Sapna se badaa apna hota hai... It's okay to sacrifice one's dreams for the sake of those you love. This is a recurrent thought in this hard-hitting family drama about fatally flawed people who flock together, in search of a happiness that is snatched from them by a fate far more cruel and savage than what we generally see as destiny.
The destiny that seems to underline the lives of writer-director Atul Sabharwal's drama of family feuds is as flawed as it is rich in resonances. And why not! Perfection is as boring as it is unbelievable. Sabharwal spreads out a hectic hefty horizon of dark grey black and ominously immoral people who share a common genealogy but are not afraid to kill one another for personal gains.
Welcome to the world of unstoppable ambitions. Half-realized dreams thread their way through Sabharwal's intricate plot, much like those gigantic cement-mortar-glass skyscrapers that kiss the sky in half-constructed questionable glory in the film's excellently-composed frames. The cinematography by N. Karthik Ganesh provides a panoramic view of Gurgaon's super-affluent landscape. It also provides us an insight into the anxious souls of half-finished lives trapped in the mirage of their absurd aspirations.
Each moment in Aurangzeb tells a heartbreaking story of betrayal and bloodshed, of men and women who have forsaken a life of peaceful sleep to pursue wakeful dreams that leave them famished and restless.
At first Aurangzeb seems plotted with too many twists and turns. And then as you watch the tale of twin brothers (Arjun Kapoor, very much in character) and a stepbrother, played by Prithiviraj, who turns out to be the moral foundation of this empire of compulsions, you fall into the rhythm patterns of Sabharwal's quiet volatile and implosive storytelling.
The film's grand design subsumes a scintillating galaxy of memorable moments. Nothing in the film is what it seems. There are illegitimate relationships and business interests jostling with their more constitutional counterparts. The twins-device serves as a vivid indication of the moral ambiguities that undercore the world of corporate deals.
Supreme power and supreme wealth are what the characters seek in this film. Funny, how they end up nullified or dead at the end. None more so than the all-powerful cop played by Rishi Kapoor. A closet-extortionist, this powerful policeman's family-mafia runs parallel to Jackie Shroff's vast empire of drugs and other criminal activities.
Arjun Kapoor crosses comfortably into both the nefarious kingdoms. Playing the traditional Ram Aur Shyam game, he seems to nail the brotherly mirror-image into a slide show of shifting loyalties. It's a compelling double whammy from an actor who made a sizeable impact with his first film last year.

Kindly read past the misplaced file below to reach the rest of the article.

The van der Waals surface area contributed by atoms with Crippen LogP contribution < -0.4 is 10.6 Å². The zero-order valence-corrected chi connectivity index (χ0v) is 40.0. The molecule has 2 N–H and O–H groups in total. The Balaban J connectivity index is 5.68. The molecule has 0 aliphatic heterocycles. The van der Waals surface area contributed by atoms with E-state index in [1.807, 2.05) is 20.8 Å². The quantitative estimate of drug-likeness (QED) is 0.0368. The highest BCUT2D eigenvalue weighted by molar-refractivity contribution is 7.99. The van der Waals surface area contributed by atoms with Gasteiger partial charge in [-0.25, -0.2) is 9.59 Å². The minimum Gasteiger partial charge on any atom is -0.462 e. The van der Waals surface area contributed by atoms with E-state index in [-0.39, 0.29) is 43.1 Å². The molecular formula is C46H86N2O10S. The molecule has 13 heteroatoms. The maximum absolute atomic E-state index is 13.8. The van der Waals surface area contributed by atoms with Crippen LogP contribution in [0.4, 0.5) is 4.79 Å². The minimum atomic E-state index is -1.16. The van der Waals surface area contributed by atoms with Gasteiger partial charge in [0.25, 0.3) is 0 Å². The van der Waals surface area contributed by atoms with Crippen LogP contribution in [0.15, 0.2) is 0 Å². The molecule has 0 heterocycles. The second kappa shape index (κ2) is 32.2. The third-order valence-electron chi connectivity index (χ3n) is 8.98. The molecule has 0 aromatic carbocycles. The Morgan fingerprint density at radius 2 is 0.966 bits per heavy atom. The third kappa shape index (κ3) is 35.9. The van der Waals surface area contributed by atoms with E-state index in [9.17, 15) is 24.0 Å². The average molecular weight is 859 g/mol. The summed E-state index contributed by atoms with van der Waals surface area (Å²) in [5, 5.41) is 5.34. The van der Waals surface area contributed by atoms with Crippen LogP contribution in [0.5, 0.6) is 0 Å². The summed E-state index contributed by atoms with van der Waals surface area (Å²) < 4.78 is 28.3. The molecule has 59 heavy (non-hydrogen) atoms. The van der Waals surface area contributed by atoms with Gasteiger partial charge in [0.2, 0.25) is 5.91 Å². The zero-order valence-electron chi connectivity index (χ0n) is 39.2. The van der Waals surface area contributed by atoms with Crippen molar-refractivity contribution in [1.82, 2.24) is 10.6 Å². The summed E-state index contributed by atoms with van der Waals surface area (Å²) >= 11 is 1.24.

Prithviraj who made his Hindi debut with the disastrous Aiyya last year, springs a stunning surprise as Arjun's half-brother. He is the voice of this vast plot's nebulous conscience. It's finally Prithviraj who redeems the film's shifting moral values to recover a moral centre for a world that seems to spin out of control with its penchant for power and greed for wealth.
I've to make mention of the very talented Swara Bhaskara who plays Prithiviraj's wife. The super-talented girl has just two brief sequences. But she wrenches your heart. Tanve Azmi's motherly act has its moments. Amrita Singh as a scheming she-devil is the traditional home-breaker. It's a stereotypical bad-girl role, given a reined-check by the actress' ingrained grace. Sasheh Agha in a role clearly inspired by Parveen Babi in Yash Chopra's Deewaar is cast in a role that deserved a far better actress.
Atul Sabharwal's direction bears ruminative remnants of the mighty filmmaking legacy of Yash Chopra and Mani Ratnam. The script outwardly sounds like a potboiler about the shifting equation between the legitimate and the outcast. But the tone adapted to tell this potboiler tale is authentic, underplayed and constantly credible. It's as if Manmohan Desai suddenly decided go the way Shayam Benegal did in Kalyug.
The film is a marvel of impeccable casting. Every actor gives his best, none more so than Rishi Kapoor who as the illimitably corrupt cop pulls off yet another masterly antagonist's part.
Aurangzeb springs many unexpected surprises. It is a work which doesn't shy away from screaming silences and penetrating whispers. The softspoken words delivered in a natural even pitch is often so far-reaching in their implications that we keep returning to the dialogues much after the characters have spoken them and moved on.
Yes, much in Aurangzeb is imperfect. The ambivalent tone of authenticity in a plot that seems inspired by the melodramatic blockbusters of the 1970s is really an exercize in self-indulgence. It's as if the director wants to prove his intellectual superiority over the material he has chosen to deconstruct. But the contradictory tone somehow works in a way we've never seen before.
Gurgaon on the outskirts of Delhi becomes a hotbed of intrigue and drama. But underneath the conspiracies and the killings is a tragic tale of blood unnecessarily spilt for advantages that finally mean zilch in the absence of loved ones to share the loot with.
Aurangzeb has an epic sweep to its storytelling. But it's also an intimate portrait of family values gone to waste. It is really the sound of stifled sobs that we carry home of characters who thought they knew it all only to realize at the end that they somewhere lost track of their inner self in pursuit of distant dreams.